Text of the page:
David Strain. Expository Preaching. Phillipsburg, NJ: P & R Publishing, 2021. 111 pp. $14.99.
If you’ve been around evangelicalism for any length of time at all, you’ve likely witnessed a worship war or two either in person or from a safe distance. Typically, the struggle in such debates is precipitated by a faulty definition of worship or an unbiblical attempt to worship God. For instance, in Expository Preaching, David Strain in his book provides the following commonplace statement that floats around from church to church within evangelicalism:
This way of thinking is sometimes reflected in the words of the “worship leader” who begins the service, saying, “In a little while Pastor John will come and talk to us from the Bible. But first we are going to have a time of worship. Close your eyes and shut everyone out, It’s just you and Jesus.!” (53)
This is diagnostic statement that reveals a serious deficiency regarding worship as a whole and specifically the preaching of the Bible. Stain’s book is both informative and helpful to think through the issues of biblical preaching.
God has addressed his world, and specifically his people, in the pages of the Bible. Therefore, out of all of the ordinary means of grace that God’s people enjoy through weekly worship, preaching stands as primary. David Strain explains, “It has been said that it takes a whole Bible to preach a whole Christ to make a whole Christian” (38). The blueprint of God does not include sappy-happy storytelling, pep-rally cheerleading, life-coaching, conversational counseling, or as David Strain describes, “peppy TED Talks on uplifting issues” (41). The plan for God’s people is the faithful preaching of God’s Word. Biblical preaching is verse-by-verse preaching, better titled expository preaching, the name given to this book.
As Strain points out, expository preaching is modeled throughout history, and it naturally models how one should read and study the Bible. A firm commitment to expository preaching guards the preacher from hobby horses, and most importantly, it directs the church toward Christ. Strain explains:
So why do we need our pastors to preach expositionally? We need them to because our great need as Christians is to hear from God. Nothing ensures that the message of the sermon conforms to the message of the text like careful exposition. (49)
Perhaps one of the strangest statements that can be made regarding the preaching of the Bible in our day is that preaching is worship. The overwhelming majority of evangelicalism views singing and music as worship, and preaching is in a completely different category altogether. This is a sad indictment of the lack of health regarding evangelicalism as a whole. David Strain explains at the opening of the second chapter by writing:
My contention is not only that preaching should derive its warrant, its authorization, from the commands of Scripture—the Bible clearly commands preaching, after all—but that preaching should also derive its form, its basic method and shape, from the character of Scripture. (34)
As Strain moves along through the book, he makes the case that preaching is not some esoteric communication that happens in the front of the service each week. The preacher must avoid the ditch of being a shallow, funny, ultra-relevant communicator, as well as the ditch of the complicated data dump commentary that insists on employing technical vocabulary consisting of multisyllabic words that only a small percentage of the church understands. Faithful expository preaching, as Strain explains, connects the preacher (as shepherd) and the people (as sheep), which enables fruitful discipleship as the Scriptures are faithfully expounded.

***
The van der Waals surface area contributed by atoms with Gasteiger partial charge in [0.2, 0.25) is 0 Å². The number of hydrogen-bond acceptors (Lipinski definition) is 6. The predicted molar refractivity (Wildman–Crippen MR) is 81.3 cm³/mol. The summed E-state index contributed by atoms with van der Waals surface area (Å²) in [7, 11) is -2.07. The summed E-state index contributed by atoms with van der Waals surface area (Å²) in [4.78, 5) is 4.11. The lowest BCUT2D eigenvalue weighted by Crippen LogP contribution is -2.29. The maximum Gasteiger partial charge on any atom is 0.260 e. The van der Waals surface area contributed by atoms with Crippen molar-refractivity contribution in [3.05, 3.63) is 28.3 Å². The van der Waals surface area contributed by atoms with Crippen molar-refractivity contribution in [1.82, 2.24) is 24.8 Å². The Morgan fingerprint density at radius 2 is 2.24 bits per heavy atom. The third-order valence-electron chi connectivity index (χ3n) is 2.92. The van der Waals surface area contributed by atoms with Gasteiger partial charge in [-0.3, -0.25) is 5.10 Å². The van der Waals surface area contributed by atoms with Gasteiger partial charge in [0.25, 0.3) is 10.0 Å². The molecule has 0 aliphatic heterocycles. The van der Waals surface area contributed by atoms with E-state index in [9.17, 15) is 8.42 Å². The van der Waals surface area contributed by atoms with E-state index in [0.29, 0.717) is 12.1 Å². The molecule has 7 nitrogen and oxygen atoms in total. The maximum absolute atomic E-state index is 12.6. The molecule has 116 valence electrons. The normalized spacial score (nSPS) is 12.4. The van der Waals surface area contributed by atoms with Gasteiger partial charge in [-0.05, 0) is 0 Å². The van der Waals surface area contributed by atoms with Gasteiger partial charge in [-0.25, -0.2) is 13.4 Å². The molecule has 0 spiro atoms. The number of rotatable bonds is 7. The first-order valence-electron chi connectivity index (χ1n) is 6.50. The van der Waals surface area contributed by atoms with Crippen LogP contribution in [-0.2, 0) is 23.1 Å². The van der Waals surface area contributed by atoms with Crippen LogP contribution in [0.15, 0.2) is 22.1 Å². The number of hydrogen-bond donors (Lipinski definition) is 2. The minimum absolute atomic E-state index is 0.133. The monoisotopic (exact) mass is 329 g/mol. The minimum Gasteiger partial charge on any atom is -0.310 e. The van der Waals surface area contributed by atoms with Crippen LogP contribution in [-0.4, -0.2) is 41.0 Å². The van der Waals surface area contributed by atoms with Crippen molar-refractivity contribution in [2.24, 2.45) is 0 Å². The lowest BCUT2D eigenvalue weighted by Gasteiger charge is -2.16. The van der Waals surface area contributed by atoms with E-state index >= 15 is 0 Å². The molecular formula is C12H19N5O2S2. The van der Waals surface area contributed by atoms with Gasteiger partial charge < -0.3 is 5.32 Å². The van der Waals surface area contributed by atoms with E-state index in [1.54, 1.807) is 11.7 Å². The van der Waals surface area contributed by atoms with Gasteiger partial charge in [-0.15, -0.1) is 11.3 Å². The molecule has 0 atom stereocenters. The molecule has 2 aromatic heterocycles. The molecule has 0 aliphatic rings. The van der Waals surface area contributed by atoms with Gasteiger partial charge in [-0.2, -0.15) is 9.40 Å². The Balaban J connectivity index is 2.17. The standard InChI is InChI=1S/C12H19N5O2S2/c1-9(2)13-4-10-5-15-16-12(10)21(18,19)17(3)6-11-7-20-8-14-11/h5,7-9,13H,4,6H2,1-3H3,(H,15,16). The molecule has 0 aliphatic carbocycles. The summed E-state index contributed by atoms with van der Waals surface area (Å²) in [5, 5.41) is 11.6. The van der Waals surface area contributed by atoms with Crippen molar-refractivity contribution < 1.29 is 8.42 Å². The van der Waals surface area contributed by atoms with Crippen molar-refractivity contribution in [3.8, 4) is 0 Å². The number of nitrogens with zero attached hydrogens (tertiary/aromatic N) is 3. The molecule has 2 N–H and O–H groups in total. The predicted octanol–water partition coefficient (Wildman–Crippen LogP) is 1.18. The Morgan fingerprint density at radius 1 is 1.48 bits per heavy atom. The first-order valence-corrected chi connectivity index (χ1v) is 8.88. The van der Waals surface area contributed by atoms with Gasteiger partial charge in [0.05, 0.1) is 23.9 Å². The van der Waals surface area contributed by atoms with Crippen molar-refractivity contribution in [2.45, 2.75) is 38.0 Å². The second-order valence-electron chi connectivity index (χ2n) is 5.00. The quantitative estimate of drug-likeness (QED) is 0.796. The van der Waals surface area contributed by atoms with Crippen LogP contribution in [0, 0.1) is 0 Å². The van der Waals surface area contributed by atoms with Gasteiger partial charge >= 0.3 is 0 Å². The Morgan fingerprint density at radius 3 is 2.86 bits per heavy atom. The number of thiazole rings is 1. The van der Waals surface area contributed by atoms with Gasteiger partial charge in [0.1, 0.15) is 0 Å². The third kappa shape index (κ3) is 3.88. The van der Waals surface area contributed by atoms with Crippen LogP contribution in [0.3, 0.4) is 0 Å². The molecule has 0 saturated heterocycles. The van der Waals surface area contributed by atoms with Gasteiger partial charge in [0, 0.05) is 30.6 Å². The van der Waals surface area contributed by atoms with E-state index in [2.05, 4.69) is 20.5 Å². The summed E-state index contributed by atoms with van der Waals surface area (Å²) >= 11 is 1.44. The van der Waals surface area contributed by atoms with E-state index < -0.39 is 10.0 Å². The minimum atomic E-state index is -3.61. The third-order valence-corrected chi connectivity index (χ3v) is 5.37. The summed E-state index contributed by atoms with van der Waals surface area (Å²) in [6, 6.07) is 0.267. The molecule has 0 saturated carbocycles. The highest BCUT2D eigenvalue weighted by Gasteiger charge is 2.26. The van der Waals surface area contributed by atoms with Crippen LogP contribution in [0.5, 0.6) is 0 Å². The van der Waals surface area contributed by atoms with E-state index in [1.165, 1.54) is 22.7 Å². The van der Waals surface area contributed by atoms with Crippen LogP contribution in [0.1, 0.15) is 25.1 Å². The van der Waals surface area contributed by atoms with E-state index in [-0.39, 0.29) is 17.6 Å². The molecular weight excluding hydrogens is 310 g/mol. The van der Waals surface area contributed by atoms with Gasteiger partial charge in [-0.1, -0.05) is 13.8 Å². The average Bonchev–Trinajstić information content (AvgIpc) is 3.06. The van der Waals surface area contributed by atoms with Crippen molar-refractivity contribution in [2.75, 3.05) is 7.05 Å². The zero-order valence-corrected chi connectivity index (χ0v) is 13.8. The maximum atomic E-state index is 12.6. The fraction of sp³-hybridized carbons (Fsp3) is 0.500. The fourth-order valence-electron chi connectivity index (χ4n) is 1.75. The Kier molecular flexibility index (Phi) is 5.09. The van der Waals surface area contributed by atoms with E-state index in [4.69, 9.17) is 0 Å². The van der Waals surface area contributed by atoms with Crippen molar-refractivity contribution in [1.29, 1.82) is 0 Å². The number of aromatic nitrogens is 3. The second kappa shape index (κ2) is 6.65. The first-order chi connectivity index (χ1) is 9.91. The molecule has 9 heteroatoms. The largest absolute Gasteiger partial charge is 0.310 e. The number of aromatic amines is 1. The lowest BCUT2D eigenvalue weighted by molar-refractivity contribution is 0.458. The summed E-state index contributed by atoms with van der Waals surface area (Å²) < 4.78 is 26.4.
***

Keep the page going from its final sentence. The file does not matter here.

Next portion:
The strength of this book is that it is short and very accessible for the entire church. Far too often, books for preachers on the subject of preaching can be overly technical and out of reach for the common church member in the congregation. That’s not the case with this book. In fact, it would be really good for church members to read this book in order to understand the importance of expository preaching and the foundational commitment that goes into the weekly work from the pulpit for the health and strength of the local church.
The old saying, “He who lives by the sword dies by the sword” carries quite a bit of weight when it comes to the associations and quotations of authors. When you walk into a man’s library, you begin looking at his bookshelves to see who he is reading, because the men on the shelves will have a formidable impact on the man sitting in the office. I like to think of quotations as little bite-sized advertisements or commendations. Therefore, when we quote someone or a specific work in an article or book, it is important to remember that we have a stewardship opportunity that must be taken seriously as it pertains to discipleship. The quotations of men like Tim Keller are more of a distraction to the many good points that Strain makes in his book.
Perhaps one final critique would be the lack of work done on the definition of expository preaching at the beginning of the book. While Strain quotes David Helm, he doesn’t spend much time fleshing out that definition or expanding it in such a way that could be helpful to both preachers and average church members who read his book.
As a whole, I found David Strain’s book refreshing and beneficial. I would encourage preachers and teachers of the Scriptures to read this short, accessible book, which can both encourage and correct at the same time. Often around G3 Ministries, you hear a statement about the importance of preaching repeated in workshops, sermons, and articles: “As the pulpit goes, so goes the church.” If there was ever a time in the history of the church where we needed a revival of faithful preaching, this is the day. For that reason, I commend Strain’s book on expository preaching to local churches.